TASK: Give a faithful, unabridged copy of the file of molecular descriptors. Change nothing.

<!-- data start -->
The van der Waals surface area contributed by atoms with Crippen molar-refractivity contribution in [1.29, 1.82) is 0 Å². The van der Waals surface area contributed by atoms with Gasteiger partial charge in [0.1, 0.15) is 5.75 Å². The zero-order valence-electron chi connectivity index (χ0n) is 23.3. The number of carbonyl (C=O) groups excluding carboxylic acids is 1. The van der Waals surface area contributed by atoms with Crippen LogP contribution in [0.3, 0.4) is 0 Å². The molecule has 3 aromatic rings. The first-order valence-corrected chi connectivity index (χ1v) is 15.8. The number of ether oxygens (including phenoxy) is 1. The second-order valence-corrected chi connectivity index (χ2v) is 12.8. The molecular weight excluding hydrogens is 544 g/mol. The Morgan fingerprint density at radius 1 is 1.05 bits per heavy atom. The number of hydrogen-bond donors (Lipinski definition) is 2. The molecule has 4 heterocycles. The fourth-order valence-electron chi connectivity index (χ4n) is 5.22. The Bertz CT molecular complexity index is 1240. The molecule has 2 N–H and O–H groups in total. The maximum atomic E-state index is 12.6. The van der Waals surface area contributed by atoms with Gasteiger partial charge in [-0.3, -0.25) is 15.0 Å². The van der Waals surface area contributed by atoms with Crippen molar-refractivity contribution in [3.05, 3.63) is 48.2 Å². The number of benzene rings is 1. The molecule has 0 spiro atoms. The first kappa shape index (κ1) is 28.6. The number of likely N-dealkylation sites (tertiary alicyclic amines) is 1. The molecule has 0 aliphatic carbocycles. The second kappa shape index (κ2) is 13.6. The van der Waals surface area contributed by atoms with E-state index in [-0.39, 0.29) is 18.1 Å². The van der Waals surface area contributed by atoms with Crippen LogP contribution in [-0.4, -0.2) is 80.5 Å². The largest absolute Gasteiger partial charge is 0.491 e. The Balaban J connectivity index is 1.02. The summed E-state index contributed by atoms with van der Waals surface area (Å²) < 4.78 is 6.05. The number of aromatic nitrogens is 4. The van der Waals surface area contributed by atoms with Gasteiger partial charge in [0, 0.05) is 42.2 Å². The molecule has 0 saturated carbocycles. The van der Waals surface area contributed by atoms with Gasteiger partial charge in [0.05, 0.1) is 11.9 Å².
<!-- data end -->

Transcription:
The van der Waals surface area contributed by atoms with Crippen molar-refractivity contribution in [1.29, 1.82) is 0 Å². The van der Waals surface area contributed by atoms with Gasteiger partial charge in [0.1, 0.15) is 5.75 Å². The zero-order valence-electron chi connectivity index (χ0n) is 23.3. The number of carbonyl (C=O) groups excluding carboxylic acids is 1. The van der Waals surface area contributed by atoms with Crippen LogP contribution in [0.3, 0.4) is 0 Å². The molecule has 3 aromatic rings. The first-order valence-corrected chi connectivity index (χ1v) is 15.8. The number of ether oxygens (including phenoxy) is 1. The second-order valence-corrected chi connectivity index (χ2v) is 12.8. The molecular weight excluding hydrogens is 544 g/mol. The Morgan fingerprint density at radius 1 is 1.05 bits per heavy atom. The number of hydrogen-bond donors (Lipinski definition) is 2. The molecule has 4 heterocycles. The fourth-order valence-electron chi connectivity index (χ4n) is 5.22. The Bertz CT molecular complexity index is 1240. The molecule has 2 N–H and O–H groups in total. The maximum atomic E-state index is 12.6. The van der Waals surface area contributed by atoms with Gasteiger partial charge in [-0.3, -0.25) is 15.0 Å². The van der Waals surface area contributed by atoms with Crippen molar-refractivity contribution in [3.05, 3.63) is 48.2 Å². The number of benzene rings is 1. The molecule has 0 spiro atoms. The first kappa shape index (κ1) is 28.6. The number of likely N-dealkylation sites (tertiary alicyclic amines) is 1. The molecule has 0 aliphatic carbocycles. The second kappa shape index (κ2) is 13.6. The van der Waals surface area contributed by atoms with E-state index in [-0.39, 0.29) is 18.1 Å². The van der Waals surface area contributed by atoms with Crippen LogP contribution in [-0.4, -0.2) is 80.5 Å². The largest absolute Gasteiger partial charge is 0.491 e. The Balaban J connectivity index is 1.02. The summed E-state index contributed by atoms with van der Waals surface area (Å²) < 4.78 is 6.05. The number of aromatic nitrogens is 4. The van der Waals surface area contributed by atoms with Gasteiger partial charge in [0, 0.05) is 42.2 Å². The molecule has 0 saturated carbocycles. The van der Waals surface area contributed by atoms with Gasteiger partial charge in [0.05, 0.1) is 11.9 Å².